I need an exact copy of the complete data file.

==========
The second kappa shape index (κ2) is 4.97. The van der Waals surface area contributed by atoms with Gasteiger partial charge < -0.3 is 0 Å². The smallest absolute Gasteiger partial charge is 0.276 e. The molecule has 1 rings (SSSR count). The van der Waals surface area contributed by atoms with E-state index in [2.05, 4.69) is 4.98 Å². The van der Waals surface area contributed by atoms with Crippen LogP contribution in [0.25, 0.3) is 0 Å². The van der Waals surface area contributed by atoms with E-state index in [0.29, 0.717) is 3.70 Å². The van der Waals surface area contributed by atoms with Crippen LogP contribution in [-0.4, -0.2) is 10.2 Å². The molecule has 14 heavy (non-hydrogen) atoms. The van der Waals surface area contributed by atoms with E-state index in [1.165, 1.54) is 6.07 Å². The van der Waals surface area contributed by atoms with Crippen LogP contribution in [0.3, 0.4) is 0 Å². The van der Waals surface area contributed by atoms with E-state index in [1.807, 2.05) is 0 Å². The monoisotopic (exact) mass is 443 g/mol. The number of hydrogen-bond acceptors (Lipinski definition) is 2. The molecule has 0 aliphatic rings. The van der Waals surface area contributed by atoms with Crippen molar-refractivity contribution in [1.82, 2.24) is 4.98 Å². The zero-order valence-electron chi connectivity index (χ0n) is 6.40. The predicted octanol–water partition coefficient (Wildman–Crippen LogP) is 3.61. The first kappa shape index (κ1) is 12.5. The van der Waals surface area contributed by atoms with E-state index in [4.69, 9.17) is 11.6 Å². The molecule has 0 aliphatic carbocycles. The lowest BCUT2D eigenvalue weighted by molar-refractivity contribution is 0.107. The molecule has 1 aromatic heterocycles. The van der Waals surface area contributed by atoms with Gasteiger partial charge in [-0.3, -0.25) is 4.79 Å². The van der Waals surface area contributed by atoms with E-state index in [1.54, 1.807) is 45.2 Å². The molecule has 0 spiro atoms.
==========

The second kappa shape index (κ2) is 4.97. The van der Waals surface area contributed by atoms with Gasteiger partial charge < -0.3 is 0 Å². The smallest absolute Gasteiger partial charge is 0.276 e. The molecule has 1 rings (SSSR count). The van der Waals surface area contributed by atoms with E-state index in [2.05, 4.69) is 4.98 Å². The van der Waals surface area contributed by atoms with Crippen LogP contribution in [0.25, 0.3) is 0 Å². The van der Waals surface area contributed by atoms with E-state index in [0.29, 0.717) is 3.70 Å². The van der Waals surface area contributed by atoms with Crippen LogP contribution in [-0.4, -0.2) is 10.2 Å². The molecule has 14 heavy (non-hydrogen) atoms. The van der Waals surface area contributed by atoms with E-state index in [1.165, 1.54) is 6.07 Å². The van der Waals surface area contributed by atoms with Crippen LogP contribution in [0.3, 0.4) is 0 Å². The van der Waals surface area contributed by atoms with E-state index in [1.807, 2.05) is 0 Å². The monoisotopic (exact) mass is 443 g/mol. The number of hydrogen-bond acceptors (Lipinski definition) is 2. The molecule has 0 aliphatic rings. The van der Waals surface area contributed by atoms with Crippen molar-refractivity contribution in [1.82, 2.24) is 4.98 Å². The zero-order valence-electron chi connectivity index (χ0n) is 6.40. The predicted octanol–water partition coefficient (Wildman–Crippen LogP) is 3.61. The first kappa shape index (κ1) is 12.5. The van der Waals surface area contributed by atoms with E-state index in [4.69, 9.17) is 11.6 Å². The molecule has 0 aliphatic carbocycles. The lowest BCUT2D eigenvalue weighted by molar-refractivity contribution is 0.107. The molecule has 1 aromatic heterocycles. The van der Waals surface area contributed by atoms with Gasteiger partial charge in [-0.3, -0.25) is 4.79 Å². The van der Waals surface area contributed by atoms with E-state index in [1.54, 1.807) is 45.2 Å². The molecule has 0 spiro atoms.